Considering all of the factors discussed above, we conclude that the copyright law's objective "[t]o promote the Progress of Science and useful Arts" would be undermined by permitting The SAT's copying of Seinfeld, see Arica, 970 F.2d at 1077, and we therefore reject defendants' fair use defense. Finally, we note that defendants do not assert that Castle Rock abandoned, forfeited, or misused copyrights in Seinfeld, and that defendants have asserted no defense on appeal other than that of fair use.
Undoubtedly, innumerable books could "expose" the "nothingness" or otherwise comment upon, criticize, educate the public about, or research Seinfeld and contemporary television culture. The SAT, however, is not such a book. For the reasons set forth above, the judgment of the district court is affirmed.
[*] The Honorable Jed S. Rakoff, of the United States District Court for the Southern District of New York, sitting by designation.
 An example of the trivia quiz book's matching questions (entitled "Family Trees") is as follows:
1. Cousin Jeffrey 2. Uncle Leo 3. Manya 4. Isaac 5. Mr. Seinfeld 6. Mrs. Seinfeld 7. Mr. Benes 8. Mr. Costanza 9. Mrs. Costanza 10. Mrs. Kramer.
(a) Former condo association president
(b) Drinks Colt 45 in the nude
(c) Arm-grabbing, loquacious garbage can picker
(d) Leaves a rent-controlled New York City apartment for the Phoenix sunshine
(e) Gruff-talking, well-known novelist
(f) New York City employee who watches the Nature Channel
(g) Wears sneakers in the swimming pool and has to "get the good spot in front of the good building in the good neighborhood"
(h) Enjoys the heat and never uses air conditioning
(i) Elderly immigrant whose beloved pony was "the pride of Krakow"
(j) Nagging, shrill-voiced Glamour magazine reader who was hospitalized for a back injury
 As noted later, this opinion does not address issues of trademark or unfair competition.
 Because the parties have stipulated to damages, we need not address, as did Twin Peaks, whether damages should be assessed on a perepisode basis.
 We appreciate that the line between unprotected fact and protected creative expression may in some instances be less clear. Where a "fictional" single mother in a popular television series engages in real political discourse with a real Vice-President of the United States, for example, it is less clear whether the television "script" is fiction — in the sense that it is only a television script, or fact — in the sense that it is a real dialogue with a real political figure about contemporary issues. Whatever the line between historical fact and creative expression, however, Seinfeld is securely on the side of creative expression.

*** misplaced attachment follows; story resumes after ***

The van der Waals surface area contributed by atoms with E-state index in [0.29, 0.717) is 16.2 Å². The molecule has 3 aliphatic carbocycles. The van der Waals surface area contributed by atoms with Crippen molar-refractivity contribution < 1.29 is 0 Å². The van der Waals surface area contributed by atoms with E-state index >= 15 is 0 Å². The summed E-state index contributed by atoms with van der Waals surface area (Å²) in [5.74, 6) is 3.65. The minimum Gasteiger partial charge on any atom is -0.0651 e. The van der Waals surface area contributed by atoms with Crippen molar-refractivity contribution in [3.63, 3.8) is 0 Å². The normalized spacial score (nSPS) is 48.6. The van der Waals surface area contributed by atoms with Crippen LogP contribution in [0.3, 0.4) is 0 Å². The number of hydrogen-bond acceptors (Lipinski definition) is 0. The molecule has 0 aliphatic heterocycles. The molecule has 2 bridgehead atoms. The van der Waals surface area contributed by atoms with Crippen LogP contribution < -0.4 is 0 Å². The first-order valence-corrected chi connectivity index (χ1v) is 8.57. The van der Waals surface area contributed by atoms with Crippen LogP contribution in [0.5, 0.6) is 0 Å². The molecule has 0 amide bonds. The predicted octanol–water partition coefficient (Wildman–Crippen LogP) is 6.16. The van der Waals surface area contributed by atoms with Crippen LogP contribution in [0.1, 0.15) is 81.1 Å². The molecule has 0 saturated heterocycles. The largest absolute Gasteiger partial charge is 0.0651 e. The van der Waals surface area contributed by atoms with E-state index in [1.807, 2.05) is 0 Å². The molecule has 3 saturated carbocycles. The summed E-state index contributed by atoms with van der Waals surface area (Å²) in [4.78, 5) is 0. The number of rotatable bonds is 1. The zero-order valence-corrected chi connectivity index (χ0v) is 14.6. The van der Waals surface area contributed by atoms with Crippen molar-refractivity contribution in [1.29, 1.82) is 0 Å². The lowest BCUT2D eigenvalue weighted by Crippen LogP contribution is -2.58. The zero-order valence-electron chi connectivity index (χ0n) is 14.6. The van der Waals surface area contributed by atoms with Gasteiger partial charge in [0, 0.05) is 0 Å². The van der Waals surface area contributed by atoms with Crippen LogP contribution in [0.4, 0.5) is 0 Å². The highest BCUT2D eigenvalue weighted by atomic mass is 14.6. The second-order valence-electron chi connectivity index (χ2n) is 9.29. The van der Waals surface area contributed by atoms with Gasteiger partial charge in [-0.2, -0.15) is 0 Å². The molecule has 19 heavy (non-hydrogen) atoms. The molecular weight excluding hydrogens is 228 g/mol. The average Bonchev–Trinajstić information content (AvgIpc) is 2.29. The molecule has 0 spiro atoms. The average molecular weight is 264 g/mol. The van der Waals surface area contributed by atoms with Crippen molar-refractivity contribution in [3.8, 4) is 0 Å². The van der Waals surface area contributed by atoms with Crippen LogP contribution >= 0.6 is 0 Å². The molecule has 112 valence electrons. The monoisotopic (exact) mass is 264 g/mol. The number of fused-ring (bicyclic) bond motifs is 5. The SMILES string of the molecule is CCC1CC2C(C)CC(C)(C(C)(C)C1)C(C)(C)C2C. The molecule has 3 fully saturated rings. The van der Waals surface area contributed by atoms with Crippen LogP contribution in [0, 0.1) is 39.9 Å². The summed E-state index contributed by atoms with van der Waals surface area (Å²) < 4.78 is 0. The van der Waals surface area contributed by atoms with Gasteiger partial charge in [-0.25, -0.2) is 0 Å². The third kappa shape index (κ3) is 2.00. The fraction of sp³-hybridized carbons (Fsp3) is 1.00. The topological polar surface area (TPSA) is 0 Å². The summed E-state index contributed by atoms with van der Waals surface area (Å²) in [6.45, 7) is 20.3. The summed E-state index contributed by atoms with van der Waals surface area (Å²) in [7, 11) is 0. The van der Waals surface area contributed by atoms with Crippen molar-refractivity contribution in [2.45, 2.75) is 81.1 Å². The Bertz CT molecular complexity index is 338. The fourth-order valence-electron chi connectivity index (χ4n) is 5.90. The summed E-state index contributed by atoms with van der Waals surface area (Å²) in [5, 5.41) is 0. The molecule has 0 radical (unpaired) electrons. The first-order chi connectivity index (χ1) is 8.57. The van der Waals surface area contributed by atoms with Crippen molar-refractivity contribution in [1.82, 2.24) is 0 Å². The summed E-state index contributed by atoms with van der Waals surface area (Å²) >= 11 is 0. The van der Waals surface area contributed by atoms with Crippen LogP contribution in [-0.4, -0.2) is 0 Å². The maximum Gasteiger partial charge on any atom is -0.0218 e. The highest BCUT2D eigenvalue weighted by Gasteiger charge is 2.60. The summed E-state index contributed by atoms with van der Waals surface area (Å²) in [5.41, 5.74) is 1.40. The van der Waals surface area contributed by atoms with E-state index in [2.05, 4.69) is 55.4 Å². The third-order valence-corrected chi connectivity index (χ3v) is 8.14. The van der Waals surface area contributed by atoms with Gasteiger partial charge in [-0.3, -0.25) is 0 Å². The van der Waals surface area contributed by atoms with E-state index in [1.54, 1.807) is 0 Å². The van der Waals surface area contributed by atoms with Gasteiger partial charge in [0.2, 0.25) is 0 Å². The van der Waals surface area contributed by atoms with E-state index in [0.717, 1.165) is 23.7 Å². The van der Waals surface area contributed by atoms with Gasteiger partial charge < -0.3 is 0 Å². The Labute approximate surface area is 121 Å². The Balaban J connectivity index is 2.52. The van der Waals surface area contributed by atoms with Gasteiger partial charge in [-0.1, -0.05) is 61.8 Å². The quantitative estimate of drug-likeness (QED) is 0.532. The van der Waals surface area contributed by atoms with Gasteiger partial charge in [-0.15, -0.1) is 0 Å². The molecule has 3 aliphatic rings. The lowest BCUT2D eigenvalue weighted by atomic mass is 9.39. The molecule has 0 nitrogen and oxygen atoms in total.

We do not understand Ringgold's quantitative analysis to be the same as a fragmented similarity analysis. The former considers the amount of copying not only of direct quotations and close paraphrasing, but also of all other protectable expression in the original work.
 Had The SAT's incorrect answer choices attempted to parody Seinfeld, for example, defendants would have a stronger case for fair use. See Campbell, 510 U.S. at 588, 114 S.Ct. 1164.
 In the time it took to write this last sentence, for example, one could have easily created the following trivia question about the film trilogy Star Wars: "Luke Skywalker was aghast to learn that Darth Vader was Luke's (a) father (b) father-in-law (c) best friend (d) Jerry Seinfeld," and innumerable other such trivia questions about original creative works.
 Indeed, if the secondary work sufficiently transforms the expression of the original work such that the two works cease to be substantially similar, then the secondary work is not a derivative work and, for that matter, does not infringe the copyright of the original work. See 1 Nimmer § 3.01, at 3-3 (stating that "a work will be considered a derivative work only if it would be considered an infringing work" if it were unauthorized).
 By the same token, because a "film producer's appropriation of a composer's previously unknown song that turns the song into a commercial success" is a market substitute, that use is not made fair because it increases the market for the original work. Campbell, 510 U.S. at 591 n. 21, 114 S.Ct. 1164.
 Just as secondary users may not exploit markets that original copyright owners would "in general develop or license others to develop" even if those owners had not actually done so, copyright owners may not preempt exploitation of transformative markets, which they would not "in general develop or license others to develop," by actually developing or licensing others to develop those markets. Thus, by developing or licensing a market for parody, news reporting, educational or other transformative uses of its own creative work, a copyright owner plainly cannot prevent others from entering those fair use markets. See 4 Nimmer § 13.05[A], at 13-181-13-182 (recognizing "danger of circularity" where original copyright owner redefines "potential market" by developing or licensing others to develop that market); Texaco, 60 F.3d at 930 ("Only an impact on potential licensing revenues for traditional, reasonable, or likely to be developed markets" is relevant to fourth factor.).
 For any reader of this opinion still possessed by post-Seinfeld "cravings," the answers to the trivia questions posed supra, at 3-4 & n. 2, are: 1-c, 11-"Junior Mints," 12-a; matching: 1-f, 2-c, 3-i, 4-d, 5-a, 6-h, 7-e, 8-g, 9-j, 10-b.
September 17, 2013
JOHN M. WALKER, Jr.
150 F3d 132
United States Court of Appeals Second Circuit
H2O Case Admin.